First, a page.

Ever since I joined Twitter, I’ve seen many tweets about the importance of language in mental health care or research. Most make very similar points: there are words which are unhelpful, stigmatising or with assumptions ‘we’ don’t like. So, for example, we shouldn’t say ‘commit suicide’ (suicide is not a crime) or ‘schizophrenic’ (a person is more than their diagnosis). As much as I agree (sometimes strongly) with the tweets, I often responded, pointing out that language is not just a set of (problematic) labels. Here I want to respond at some length. This post will only start dealing with the issue.
But first let me say that linguists have dealt with loaded labels, propaganda, ‘weasel words’, manipulation for a very long time and we still have not found the way to change reality simply by changing the label. In other words, terrorists will not become freedom fighters (or the other way round) just because we say so. We also often see through ‘swarms’ or ‘floods’ of refugees. I’m not even certain that medical/scientific terms are the primary source of stigma. It’s worth adding quote from a recent issue of the Lancet:
However, until health-care systems seriously address the reduced standard of care received by people with mental health problems, the stigma can never be eliminated.
But what about language itself? In my view there are issues which are more important than the issue of label.
Lack of context. Let’s start with the language of symptoms. If you look at the depressive episode in the ICD10, you will see phrases such as these:
- depressed mood
- loss of pleasure
- reduced self-esteem
- ideas of self-harm or suicide
A linguist like me wants to ask: what on earth do you mean? Does it mean that I am sad? That I don’t apply for jobs, don’t enjoy the cinema? Or perhaps that I am desperate, can’t have sex and would like my airplane to crash? Or perhaps that I stopped answering phone calls, think that I should die and feel responsible for most of the ills of the world? Or perhaps… Complex stories and experiences are turned into abstract, decontextualised phrases that cannot possibly even begin to reflect those stories. Indeed, there is good qualitative evidence that clinicians use such phrases in interviews with patients (I will write about more).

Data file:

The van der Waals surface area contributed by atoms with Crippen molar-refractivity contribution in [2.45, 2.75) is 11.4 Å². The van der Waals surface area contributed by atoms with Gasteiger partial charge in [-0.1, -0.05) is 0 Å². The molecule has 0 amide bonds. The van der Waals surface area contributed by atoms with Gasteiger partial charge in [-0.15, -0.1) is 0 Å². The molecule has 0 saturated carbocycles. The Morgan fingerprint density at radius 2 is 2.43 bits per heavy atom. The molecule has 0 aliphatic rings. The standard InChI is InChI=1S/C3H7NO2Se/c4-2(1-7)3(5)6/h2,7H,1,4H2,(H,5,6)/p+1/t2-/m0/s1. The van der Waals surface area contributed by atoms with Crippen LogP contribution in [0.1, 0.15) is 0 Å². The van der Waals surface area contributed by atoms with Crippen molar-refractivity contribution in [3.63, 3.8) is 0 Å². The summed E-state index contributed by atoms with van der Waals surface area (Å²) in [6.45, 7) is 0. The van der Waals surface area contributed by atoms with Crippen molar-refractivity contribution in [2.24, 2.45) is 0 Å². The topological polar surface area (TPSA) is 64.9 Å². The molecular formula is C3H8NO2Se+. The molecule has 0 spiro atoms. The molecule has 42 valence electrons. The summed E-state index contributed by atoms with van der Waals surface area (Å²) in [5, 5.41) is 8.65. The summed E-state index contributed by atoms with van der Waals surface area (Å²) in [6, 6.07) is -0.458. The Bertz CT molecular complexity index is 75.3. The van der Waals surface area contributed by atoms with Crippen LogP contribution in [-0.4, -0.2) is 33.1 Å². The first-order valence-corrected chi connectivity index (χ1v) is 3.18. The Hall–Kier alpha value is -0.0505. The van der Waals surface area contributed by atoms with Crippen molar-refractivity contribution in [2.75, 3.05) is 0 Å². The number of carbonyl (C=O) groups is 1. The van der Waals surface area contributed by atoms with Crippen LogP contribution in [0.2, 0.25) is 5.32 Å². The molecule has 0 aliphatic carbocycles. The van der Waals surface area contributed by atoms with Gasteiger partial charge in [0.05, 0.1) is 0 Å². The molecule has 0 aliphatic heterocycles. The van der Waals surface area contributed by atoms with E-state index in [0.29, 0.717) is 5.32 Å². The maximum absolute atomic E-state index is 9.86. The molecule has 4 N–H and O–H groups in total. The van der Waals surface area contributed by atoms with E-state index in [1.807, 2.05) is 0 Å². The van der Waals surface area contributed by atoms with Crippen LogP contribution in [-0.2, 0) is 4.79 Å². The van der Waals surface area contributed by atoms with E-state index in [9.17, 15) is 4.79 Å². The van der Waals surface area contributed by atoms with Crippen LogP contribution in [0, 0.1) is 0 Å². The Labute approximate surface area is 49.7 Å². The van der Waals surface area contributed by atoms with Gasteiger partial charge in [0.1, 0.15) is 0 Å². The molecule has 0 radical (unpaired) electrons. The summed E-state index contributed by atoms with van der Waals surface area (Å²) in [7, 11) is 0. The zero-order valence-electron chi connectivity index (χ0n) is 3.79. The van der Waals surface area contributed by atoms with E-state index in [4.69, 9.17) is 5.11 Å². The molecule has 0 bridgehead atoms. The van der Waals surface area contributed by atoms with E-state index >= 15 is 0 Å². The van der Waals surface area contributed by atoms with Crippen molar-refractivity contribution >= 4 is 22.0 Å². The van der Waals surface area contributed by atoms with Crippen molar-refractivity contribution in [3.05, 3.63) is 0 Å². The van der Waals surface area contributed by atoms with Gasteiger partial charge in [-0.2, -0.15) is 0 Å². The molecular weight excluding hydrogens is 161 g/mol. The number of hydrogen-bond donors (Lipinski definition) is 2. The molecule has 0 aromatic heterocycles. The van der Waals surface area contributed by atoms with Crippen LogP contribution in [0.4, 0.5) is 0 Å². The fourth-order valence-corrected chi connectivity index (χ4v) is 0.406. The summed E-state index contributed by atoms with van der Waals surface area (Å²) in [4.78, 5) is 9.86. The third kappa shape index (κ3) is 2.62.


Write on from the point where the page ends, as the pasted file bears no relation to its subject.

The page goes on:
Let me be clear. I do not suggest that ‘depressed mood’ be changed into, say, ‘low mood’, ‘unhelpful mood’, or ‘negatively experienced mood’. Rather, I want to preserve the verbs and not change them into nouns. In other words, I don’t want to change what we do, think, feel into acts, thoughts or moods – objects we observe in social vacuum. I would like to say: use labels all you want, but, please, acknowledge and preserve what I say! Preserve my story!
Perspective. Imagine you come home and say to your partner “I haven’t had a car accident.”. What would you be doing? In order for such a statement to make sense, you would need to be responding your addressee’s expectations that you would have an accident. Your utterance would be a challenge and a denial. If so, what would you be doing when responding to the following questionnaire items?
- 1-0. I am not sad
- 2-0. I am not discouraged about my future
- 5-0. I don’t feel particularly guilty.
- 6-0 I don’t feel I am being punished
- 8-0 I don’t criticize or blame myself more than usual.
- 9-0 I don’t have any thoughts of killing myself.
- 10-0. I don’t cry any more than I used to.
They are all ‘nil options’ in the much used Beck Depression Inventory. And, interestingly, they are all in the negative. The BDI assumes that I have depression, and yet it is used in screening. But should a questionnaire force me to challenge its assumptions? Should a depression scale suspect me of feeling guilty, being sad etc.? In my view, it should not. I should be only asked to ‘tell you’ something, and not have to wonder whether you, the clinician standing behind the instrument, might, just might, be right.
I’ll end here for the moment – more to come on this. Let me stress, though, yes, language matters. Labels are important, but by far and away not the most important.